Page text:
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I'm not a mathematician so I hope I ask this question properly; I apologize for anyone who is annoyed with how I ask it (I will try my best to be precise).

Say I have a point cloud in $\Re^3$. I wish to fit a line through to this point cloud. However - and this is the kicker - I wish to force the line through a specified point in the point cloud; that is, I wish to find a vector through a point I specify which minimizes the distance squared from all the points in the cloud to the line spanned by the vector. Does this make sense?

If I were explaining this to a non-mathematician (like me), I would say I want to "anchor" a line on one of the points and then best fit the line from there.

I understand the notion of ordinary least squares, but this particular spin on the problem doesn't make sense to me.

Thanks in advance, Ben

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3 Answers 3

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This notion makes sense. You still have two degrees of freedom for the line, which can be two angles we will call elevation $(E)$ and azimuth $(A)$. It is easiest if you move the origin to the anchor point by subtracting the coordinates of the anchor points from each of the points in the cloud. Then your line has parameterization $t(\sin E \cos A, \sin E \sin A, \cos E)$ if you measure $E$ up from the $xy$ plane and $A$ counterclockwise from the $X$ axis. Now you can find the distances from each other point in the cloud to the line using this formula where the vector I gave is $\bf n$, square them, and add them up. Now use a 2D function minimizer on $A,E$. Depending on the points, there may be local minima to fool you.

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Thanks! I will try this out and post the results here for the sake of posterity. –  user74039 Apr 23 '13 at 22:52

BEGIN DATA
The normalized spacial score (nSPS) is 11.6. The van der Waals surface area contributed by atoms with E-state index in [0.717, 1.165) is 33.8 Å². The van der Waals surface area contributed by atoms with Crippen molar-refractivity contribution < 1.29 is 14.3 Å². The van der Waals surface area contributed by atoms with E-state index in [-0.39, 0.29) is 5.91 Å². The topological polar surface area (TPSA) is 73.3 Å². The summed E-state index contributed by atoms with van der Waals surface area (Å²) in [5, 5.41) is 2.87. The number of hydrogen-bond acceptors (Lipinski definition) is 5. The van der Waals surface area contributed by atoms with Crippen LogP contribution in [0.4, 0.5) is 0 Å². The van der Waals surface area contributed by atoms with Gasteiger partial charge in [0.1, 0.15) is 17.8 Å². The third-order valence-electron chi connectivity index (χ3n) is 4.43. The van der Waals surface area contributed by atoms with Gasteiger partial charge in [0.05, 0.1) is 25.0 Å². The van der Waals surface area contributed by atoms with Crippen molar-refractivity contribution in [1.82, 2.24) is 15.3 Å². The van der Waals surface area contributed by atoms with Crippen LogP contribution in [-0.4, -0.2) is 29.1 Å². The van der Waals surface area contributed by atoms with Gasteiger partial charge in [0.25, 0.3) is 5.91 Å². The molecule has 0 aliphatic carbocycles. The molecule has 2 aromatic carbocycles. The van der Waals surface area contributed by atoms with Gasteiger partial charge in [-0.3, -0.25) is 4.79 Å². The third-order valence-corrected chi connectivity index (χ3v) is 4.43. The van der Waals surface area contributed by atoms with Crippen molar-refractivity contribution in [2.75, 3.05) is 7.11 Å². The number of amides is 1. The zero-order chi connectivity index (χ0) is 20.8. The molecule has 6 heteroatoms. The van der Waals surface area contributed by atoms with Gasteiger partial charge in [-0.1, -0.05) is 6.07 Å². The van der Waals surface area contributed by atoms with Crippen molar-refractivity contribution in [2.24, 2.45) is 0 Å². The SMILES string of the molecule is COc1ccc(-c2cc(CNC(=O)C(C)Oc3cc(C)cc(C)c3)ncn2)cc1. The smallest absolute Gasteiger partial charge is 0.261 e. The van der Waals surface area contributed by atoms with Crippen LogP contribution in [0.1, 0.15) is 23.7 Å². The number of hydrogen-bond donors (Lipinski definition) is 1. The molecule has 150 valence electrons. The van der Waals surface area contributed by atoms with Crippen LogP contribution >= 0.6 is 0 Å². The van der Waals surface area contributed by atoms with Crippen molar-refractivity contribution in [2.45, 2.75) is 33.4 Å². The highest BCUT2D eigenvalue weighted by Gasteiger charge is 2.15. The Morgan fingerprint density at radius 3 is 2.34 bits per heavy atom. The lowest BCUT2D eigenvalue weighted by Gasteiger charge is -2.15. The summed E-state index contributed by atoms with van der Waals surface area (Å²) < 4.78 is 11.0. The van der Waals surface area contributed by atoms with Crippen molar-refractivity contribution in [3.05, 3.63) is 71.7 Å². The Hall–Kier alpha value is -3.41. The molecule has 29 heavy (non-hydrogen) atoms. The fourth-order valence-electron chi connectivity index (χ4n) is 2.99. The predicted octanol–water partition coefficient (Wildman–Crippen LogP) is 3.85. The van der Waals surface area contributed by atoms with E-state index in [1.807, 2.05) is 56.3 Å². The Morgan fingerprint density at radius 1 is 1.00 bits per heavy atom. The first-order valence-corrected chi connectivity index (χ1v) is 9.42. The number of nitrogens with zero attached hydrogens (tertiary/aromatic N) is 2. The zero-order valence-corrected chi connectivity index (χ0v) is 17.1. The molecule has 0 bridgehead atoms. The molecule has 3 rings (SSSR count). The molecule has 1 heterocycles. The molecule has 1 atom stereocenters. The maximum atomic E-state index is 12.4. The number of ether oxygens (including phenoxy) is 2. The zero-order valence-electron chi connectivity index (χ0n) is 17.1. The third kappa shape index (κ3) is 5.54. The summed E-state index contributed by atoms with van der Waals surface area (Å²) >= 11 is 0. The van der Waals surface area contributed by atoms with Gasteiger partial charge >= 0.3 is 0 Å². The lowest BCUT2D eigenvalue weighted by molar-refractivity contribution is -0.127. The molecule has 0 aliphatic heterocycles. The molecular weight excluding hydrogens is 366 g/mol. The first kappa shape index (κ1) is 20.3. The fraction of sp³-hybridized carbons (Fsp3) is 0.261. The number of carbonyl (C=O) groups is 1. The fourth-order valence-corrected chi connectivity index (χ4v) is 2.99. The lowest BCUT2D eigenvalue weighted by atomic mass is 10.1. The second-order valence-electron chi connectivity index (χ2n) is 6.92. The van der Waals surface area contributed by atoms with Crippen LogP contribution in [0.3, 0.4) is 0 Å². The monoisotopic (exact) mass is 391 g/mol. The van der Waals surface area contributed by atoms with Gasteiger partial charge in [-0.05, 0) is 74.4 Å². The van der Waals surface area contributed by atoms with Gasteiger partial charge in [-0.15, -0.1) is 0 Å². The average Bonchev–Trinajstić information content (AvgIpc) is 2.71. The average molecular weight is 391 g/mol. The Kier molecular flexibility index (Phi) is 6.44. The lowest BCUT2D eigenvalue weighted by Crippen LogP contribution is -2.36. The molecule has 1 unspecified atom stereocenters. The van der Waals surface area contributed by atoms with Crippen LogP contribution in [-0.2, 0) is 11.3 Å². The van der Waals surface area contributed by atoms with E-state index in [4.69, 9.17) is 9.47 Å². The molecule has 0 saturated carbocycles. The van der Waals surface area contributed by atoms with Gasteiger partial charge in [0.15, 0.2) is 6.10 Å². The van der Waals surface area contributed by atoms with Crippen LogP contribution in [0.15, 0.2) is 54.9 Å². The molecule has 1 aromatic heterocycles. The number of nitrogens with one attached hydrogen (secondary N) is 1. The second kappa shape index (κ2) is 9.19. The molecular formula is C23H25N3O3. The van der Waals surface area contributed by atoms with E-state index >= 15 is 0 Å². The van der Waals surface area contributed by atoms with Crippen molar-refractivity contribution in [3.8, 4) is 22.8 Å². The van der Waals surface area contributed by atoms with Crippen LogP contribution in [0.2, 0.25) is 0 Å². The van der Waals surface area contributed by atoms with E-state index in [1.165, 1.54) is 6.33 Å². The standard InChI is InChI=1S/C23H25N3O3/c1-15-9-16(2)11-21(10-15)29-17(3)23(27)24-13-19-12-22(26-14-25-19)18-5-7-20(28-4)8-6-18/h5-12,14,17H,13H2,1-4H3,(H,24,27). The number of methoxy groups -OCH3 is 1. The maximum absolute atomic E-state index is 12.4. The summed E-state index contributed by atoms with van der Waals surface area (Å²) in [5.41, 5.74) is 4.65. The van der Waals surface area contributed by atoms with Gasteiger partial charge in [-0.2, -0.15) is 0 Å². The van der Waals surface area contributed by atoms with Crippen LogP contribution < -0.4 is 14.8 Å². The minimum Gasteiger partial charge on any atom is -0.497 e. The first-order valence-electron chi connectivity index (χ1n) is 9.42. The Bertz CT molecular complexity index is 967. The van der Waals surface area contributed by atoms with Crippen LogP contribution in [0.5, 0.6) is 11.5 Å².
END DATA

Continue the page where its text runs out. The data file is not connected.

Like ordinary least squares, there are no "local" minima distinct from the global minimum (though in degenerate cases the location of the global minimum may not be unique). Differentiating the sum of squares "errors" with respective to the unknown parameters gives a (homogeneous) linear system to solve. –  hardmath Apr 26 '13 at 0:27

Ross Millikan's solution will work. To get the exact answer, probably faster, you can modify a solution for finding the 3D line of best fit (without an anchor point). The way that works is you compute the covariance matrix of the point cloud and the line of best fit is the line through the centroid in the direction of the eigenvector associated with the largest eigenvalue.

To modify this solution for the current problem, you can do the same thing, only when you're computing the covariance matrix, you subtract the anchor point from each point in the point cloud, rather than subtracting the centroid.

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The least squares fit of a line/plane/etc. with an additional constraint of passing through a specified point is usually reduced to the case where that point is the origin (subtract the specified point from all data and fit a linear homogenous function). In this connection such model fitting is called "regression through the origin" (RTO) to quickly distinguish it from ordinary least squares (OLS).

Some references and discussions are given in Answers to this previous Question.

Note that the number of parameters for a line and a plane surface in 3D are equal, but there is a difference in what the nearest distance to the line or the plane is. Passing through the origin makes the fitted model a subspace, so the nearest distance is given by (subtracting) the orthogonal projection of each data point onto the subspace.

Like ordinary least squares one gets a system of linear equations to solve for the unknown parameters, but the system is homogeneous. One is therefore solving for a nontrivial solution to a problem like $Au = 0$, and since there are only three unknowns speed of solution is not an issue.

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